A plan to dump vast amounts of dredged mud on Australia's Great Barrier Reef as part of a major coal port expansion has been approved by a government agency.
Environmentalists say it will endanger one of the world's most fragile ecosystems.
The federal government in December approved the expansion of the Abbot Point coal port in northern Queensland.
The expansion requires a massive dredging operation to make way for ships entering and exiting the port. Around three million cubic metres (106m cubic ft) of dredged mud will be dumped within the marine park.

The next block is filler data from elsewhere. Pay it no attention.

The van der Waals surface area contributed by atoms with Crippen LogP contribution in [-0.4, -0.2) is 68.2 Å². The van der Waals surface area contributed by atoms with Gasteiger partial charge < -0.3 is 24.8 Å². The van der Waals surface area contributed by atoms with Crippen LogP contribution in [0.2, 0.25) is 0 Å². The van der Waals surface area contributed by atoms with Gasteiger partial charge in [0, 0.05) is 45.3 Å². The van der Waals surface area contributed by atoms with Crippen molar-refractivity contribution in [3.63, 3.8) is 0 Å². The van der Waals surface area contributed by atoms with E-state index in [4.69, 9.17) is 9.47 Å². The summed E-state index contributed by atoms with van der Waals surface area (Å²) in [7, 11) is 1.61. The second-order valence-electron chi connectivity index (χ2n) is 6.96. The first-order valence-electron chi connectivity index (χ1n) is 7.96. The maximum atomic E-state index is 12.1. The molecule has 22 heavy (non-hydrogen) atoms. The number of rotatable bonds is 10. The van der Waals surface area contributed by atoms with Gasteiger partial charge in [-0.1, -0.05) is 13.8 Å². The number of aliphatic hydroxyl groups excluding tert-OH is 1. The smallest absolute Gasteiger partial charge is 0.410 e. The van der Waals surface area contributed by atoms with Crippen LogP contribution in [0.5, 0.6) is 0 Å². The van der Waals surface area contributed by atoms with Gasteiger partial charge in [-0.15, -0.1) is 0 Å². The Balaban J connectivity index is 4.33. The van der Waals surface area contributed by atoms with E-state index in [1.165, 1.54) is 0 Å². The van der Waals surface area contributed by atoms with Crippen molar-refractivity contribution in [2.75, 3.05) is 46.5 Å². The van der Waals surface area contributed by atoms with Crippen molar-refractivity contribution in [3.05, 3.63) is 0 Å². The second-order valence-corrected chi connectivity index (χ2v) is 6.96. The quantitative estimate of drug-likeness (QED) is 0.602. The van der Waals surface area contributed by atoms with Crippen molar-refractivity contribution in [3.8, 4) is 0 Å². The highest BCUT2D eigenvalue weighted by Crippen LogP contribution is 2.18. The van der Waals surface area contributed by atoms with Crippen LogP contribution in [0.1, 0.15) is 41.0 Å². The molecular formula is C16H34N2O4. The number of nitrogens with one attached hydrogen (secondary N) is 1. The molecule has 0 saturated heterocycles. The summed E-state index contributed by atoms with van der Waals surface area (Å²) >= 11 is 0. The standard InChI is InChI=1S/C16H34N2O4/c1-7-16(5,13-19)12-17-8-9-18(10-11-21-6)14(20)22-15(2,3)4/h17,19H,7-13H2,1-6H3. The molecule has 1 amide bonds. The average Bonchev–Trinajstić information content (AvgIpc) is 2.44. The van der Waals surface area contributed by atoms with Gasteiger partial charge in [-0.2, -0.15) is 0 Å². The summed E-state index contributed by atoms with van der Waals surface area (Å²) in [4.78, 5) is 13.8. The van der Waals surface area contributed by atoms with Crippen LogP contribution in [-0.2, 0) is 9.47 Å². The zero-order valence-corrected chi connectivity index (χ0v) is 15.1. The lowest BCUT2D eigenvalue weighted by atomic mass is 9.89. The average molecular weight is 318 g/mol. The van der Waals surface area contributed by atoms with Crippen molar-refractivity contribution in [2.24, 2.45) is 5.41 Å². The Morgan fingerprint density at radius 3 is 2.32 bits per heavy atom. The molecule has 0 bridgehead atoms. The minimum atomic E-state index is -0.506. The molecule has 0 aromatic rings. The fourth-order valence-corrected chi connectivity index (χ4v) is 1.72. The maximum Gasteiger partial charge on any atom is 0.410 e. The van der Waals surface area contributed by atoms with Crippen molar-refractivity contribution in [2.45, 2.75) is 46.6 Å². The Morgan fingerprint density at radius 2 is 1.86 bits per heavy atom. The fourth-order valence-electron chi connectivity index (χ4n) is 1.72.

The Great Barrier Reef Marine Park Authority today approved the dumping permit application. The marine authority says strict conditions will be placed on the dredging disposal.
Environment Minister Greg Hunt has vowed that "some of the strictest conditions in Australian history" will be in place to protect the reef from harm, including water quality measures and safeguards for the reef's plants and animals.